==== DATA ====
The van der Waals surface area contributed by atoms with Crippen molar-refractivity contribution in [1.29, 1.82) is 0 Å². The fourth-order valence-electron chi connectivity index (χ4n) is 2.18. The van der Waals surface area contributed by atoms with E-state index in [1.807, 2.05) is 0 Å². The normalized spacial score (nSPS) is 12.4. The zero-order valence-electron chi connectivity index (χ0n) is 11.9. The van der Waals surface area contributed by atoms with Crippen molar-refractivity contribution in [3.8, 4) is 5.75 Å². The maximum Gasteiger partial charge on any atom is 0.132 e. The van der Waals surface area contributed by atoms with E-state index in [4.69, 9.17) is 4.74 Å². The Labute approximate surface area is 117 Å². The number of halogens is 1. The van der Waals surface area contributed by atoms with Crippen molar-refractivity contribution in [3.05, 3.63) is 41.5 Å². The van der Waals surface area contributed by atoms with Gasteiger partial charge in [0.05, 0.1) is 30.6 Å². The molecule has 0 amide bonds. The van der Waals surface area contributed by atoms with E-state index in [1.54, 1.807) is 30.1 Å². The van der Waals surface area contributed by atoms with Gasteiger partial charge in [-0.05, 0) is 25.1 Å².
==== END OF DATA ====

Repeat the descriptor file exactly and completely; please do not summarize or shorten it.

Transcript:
The van der Waals surface area contributed by atoms with Crippen molar-refractivity contribution in [1.29, 1.82) is 0 Å². The fourth-order valence-electron chi connectivity index (χ4n) is 2.18. The van der Waals surface area contributed by atoms with E-state index in [1.807, 2.05) is 0 Å². The normalized spacial score (nSPS) is 12.4. The zero-order valence-electron chi connectivity index (χ0n) is 11.9. The van der Waals surface area contributed by atoms with Crippen molar-refractivity contribution in [3.8, 4) is 5.75 Å². The maximum Gasteiger partial charge on any atom is 0.132 e. The van der Waals surface area contributed by atoms with E-state index in [4.69, 9.17) is 4.74 Å². The Labute approximate surface area is 117 Å². The number of halogens is 1. The van der Waals surface area contributed by atoms with Crippen molar-refractivity contribution in [3.05, 3.63) is 41.5 Å². The van der Waals surface area contributed by atoms with Gasteiger partial charge in [0.05, 0.1) is 30.6 Å². The molecule has 0 amide bonds. The van der Waals surface area contributed by atoms with E-state index in [1.54, 1.807) is 30.1 Å². The van der Waals surface area contributed by atoms with Gasteiger partial charge in [-0.05, 0) is 25.1 Å².